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Excerpts from recent South Dakota editorials

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Rapid City Journal, Rapid City, April , 2014

Good luck with quieting rally

The most common complaint from area residents to the annual Sturgis motorcycle rally is the noise. For one week in August, loud motorcycles and loud music disturb the normally peaceful Black Hills.

The Sturgis City Council took stab at curbing the noise by passing an ordinance that aims at turning down the volume during the rally and all the other weeks of the year.

The ordinance would prohibit:

— Disruptive noise or use of sound equipment in public or outside between 2 a.m. and 8 a.m.

— Operating construction equipment between 10 p.m. and 6 a.m.

— Operating sound equipment in a vehicle causing any disruptive noise or a vibration 20 feet from the vehicle.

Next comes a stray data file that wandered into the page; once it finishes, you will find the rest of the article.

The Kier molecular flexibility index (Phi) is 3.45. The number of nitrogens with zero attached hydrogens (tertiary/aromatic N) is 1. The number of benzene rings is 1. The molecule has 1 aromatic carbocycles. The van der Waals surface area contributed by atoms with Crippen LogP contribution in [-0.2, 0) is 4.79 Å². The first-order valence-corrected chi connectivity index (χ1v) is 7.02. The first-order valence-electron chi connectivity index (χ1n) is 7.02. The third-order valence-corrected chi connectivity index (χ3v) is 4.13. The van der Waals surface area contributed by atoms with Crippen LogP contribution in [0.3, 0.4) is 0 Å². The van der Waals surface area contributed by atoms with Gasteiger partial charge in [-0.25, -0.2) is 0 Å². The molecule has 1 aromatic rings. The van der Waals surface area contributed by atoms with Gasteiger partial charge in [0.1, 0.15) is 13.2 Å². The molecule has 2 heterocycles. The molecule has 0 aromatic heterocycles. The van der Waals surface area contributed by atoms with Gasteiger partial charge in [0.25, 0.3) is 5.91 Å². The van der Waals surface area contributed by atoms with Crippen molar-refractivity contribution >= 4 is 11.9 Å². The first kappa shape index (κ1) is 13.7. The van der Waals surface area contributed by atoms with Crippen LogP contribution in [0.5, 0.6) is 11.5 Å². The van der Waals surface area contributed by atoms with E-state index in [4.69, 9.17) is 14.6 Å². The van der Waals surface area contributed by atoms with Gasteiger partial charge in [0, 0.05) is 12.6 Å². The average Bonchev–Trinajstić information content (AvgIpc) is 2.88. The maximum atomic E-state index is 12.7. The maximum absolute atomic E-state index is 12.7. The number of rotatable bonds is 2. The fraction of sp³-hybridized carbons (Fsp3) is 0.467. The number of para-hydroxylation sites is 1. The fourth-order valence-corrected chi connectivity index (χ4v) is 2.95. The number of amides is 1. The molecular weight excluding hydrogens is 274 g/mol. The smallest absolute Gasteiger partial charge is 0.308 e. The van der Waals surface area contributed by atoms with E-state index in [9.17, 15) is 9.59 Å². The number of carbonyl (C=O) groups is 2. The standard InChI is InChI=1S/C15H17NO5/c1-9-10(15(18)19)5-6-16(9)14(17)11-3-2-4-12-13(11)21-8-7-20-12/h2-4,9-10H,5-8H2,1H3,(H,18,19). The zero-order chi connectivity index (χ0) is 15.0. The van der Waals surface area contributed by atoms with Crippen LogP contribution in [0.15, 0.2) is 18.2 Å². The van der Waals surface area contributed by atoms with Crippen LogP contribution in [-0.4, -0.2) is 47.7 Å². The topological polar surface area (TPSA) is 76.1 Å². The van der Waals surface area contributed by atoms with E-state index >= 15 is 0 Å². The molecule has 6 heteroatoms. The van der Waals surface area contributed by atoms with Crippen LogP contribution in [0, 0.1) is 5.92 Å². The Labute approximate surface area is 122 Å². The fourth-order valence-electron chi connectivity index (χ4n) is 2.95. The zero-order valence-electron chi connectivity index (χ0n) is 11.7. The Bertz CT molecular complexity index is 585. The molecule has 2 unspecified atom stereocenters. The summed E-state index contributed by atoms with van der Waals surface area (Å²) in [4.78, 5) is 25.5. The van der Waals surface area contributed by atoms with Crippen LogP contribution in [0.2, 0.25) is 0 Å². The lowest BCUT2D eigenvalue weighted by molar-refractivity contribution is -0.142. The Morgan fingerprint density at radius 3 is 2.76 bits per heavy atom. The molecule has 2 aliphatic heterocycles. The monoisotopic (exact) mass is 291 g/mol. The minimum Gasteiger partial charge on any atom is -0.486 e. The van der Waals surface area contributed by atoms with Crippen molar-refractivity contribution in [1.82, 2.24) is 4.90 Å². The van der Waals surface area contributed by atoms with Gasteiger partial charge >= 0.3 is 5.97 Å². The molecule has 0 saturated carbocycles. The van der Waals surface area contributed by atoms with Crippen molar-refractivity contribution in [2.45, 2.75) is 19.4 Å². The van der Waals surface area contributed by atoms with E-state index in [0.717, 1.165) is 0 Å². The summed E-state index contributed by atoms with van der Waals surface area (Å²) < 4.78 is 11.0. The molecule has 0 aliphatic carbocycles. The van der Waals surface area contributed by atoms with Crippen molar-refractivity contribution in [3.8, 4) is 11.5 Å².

If the rest of us complain about the noise of the motorcycle rally, imagine what it's like for yearlong Sturgis residents. The proposed ordinance is in response to Sturgis residents who want the party that is the rally to tone it down in the early morning hours.

We wonder how such an ordinance would be enforced. The Sturgis council did not include a decibel threshold since because the entire rally is so loud, detecting a noise source would be difficult.

Chad Jagow, manager of Easyriders Saloon, noted that motorcycles can register from 95 to 105 decibels just on the street. "It would be almost impossible to police this," he said.

The downtown bar owners cooperated with the city in writing the noise ordinance, so there is reason to hope that they will make an effort to keep the volume turned down on loud music, at least in the pre-dawn hours when many people are trying to get some sleep.